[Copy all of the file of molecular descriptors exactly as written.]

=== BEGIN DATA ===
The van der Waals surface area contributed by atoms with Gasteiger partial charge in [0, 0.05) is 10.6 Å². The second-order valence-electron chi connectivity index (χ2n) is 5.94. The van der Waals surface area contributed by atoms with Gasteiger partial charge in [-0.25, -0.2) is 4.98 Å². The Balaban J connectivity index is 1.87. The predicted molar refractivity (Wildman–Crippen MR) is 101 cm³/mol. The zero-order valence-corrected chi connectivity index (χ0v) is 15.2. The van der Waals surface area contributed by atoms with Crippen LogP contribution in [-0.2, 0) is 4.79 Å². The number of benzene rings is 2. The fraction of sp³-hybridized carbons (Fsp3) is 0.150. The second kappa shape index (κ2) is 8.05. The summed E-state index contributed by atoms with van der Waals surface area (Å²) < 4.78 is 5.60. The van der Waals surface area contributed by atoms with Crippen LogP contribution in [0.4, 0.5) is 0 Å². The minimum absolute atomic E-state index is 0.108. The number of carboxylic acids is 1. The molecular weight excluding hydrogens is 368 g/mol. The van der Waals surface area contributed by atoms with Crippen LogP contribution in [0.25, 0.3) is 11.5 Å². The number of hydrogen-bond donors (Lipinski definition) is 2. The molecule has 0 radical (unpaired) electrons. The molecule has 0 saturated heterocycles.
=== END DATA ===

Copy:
The van der Waals surface area contributed by atoms with Gasteiger partial charge in [0, 0.05) is 10.6 Å². The second-order valence-electron chi connectivity index (χ2n) is 5.94. The van der Waals surface area contributed by atoms with Gasteiger partial charge in [-0.25, -0.2) is 4.98 Å². The Balaban J connectivity index is 1.87. The predicted molar refractivity (Wildman–Crippen MR) is 101 cm³/mol. The zero-order valence-corrected chi connectivity index (χ0v) is 15.2. The van der Waals surface area contributed by atoms with Crippen LogP contribution in [-0.2, 0) is 4.79 Å². The number of benzene rings is 2. The fraction of sp³-hybridized carbons (Fsp3) is 0.150. The second kappa shape index (κ2) is 8.05. The summed E-state index contributed by atoms with van der Waals surface area (Å²) < 4.78 is 5.60. The van der Waals surface area contributed by atoms with Crippen LogP contribution in [0.4, 0.5) is 0 Å². The minimum absolute atomic E-state index is 0.108. The number of carboxylic acids is 1. The molecular weight excluding hydrogens is 368 g/mol. The van der Waals surface area contributed by atoms with Crippen LogP contribution in [0.25, 0.3) is 11.5 Å². The number of hydrogen-bond donors (Lipinski definition) is 2. The molecule has 0 radical (unpaired) electrons. The molecule has 0 saturated heterocycles.